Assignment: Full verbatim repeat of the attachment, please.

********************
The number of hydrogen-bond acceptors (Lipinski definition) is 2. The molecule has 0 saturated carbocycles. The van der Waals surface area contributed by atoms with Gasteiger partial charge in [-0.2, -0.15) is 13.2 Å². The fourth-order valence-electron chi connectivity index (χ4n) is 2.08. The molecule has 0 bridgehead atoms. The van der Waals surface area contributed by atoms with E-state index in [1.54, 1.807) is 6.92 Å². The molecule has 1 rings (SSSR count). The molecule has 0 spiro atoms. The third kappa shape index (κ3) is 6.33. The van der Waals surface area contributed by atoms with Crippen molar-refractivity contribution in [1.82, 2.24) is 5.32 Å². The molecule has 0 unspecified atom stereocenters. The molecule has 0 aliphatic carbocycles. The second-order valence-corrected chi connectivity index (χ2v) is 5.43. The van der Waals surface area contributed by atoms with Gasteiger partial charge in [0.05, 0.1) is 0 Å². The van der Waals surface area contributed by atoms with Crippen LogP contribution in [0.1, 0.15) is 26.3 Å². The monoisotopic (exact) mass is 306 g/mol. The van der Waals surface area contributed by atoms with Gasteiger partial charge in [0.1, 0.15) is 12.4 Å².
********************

The number of hydrogen-bond acceptors (Lipinski definition) is 2. The molecule has 0 saturated carbocycles. The van der Waals surface area contributed by atoms with Gasteiger partial charge in [-0.2, -0.15) is 13.2 Å². The fourth-order valence-electron chi connectivity index (χ4n) is 2.08. The molecule has 0 bridgehead atoms. The van der Waals surface area contributed by atoms with E-state index in [1.54, 1.807) is 6.92 Å². The molecule has 1 rings (SSSR count). The molecule has 0 spiro atoms. The third kappa shape index (κ3) is 6.33. The van der Waals surface area contributed by atoms with Crippen molar-refractivity contribution in [1.82, 2.24) is 5.32 Å². The molecule has 0 unspecified atom stereocenters. The molecule has 0 aliphatic carbocycles. The second-order valence-corrected chi connectivity index (χ2v) is 5.43. The van der Waals surface area contributed by atoms with Gasteiger partial charge in [0.05, 0.1) is 0 Å². The van der Waals surface area contributed by atoms with Crippen LogP contribution in [0.1, 0.15) is 26.3 Å². The monoisotopic (exact) mass is 306 g/mol. The van der Waals surface area contributed by atoms with Gasteiger partial charge in [0.1, 0.15) is 12.4 Å².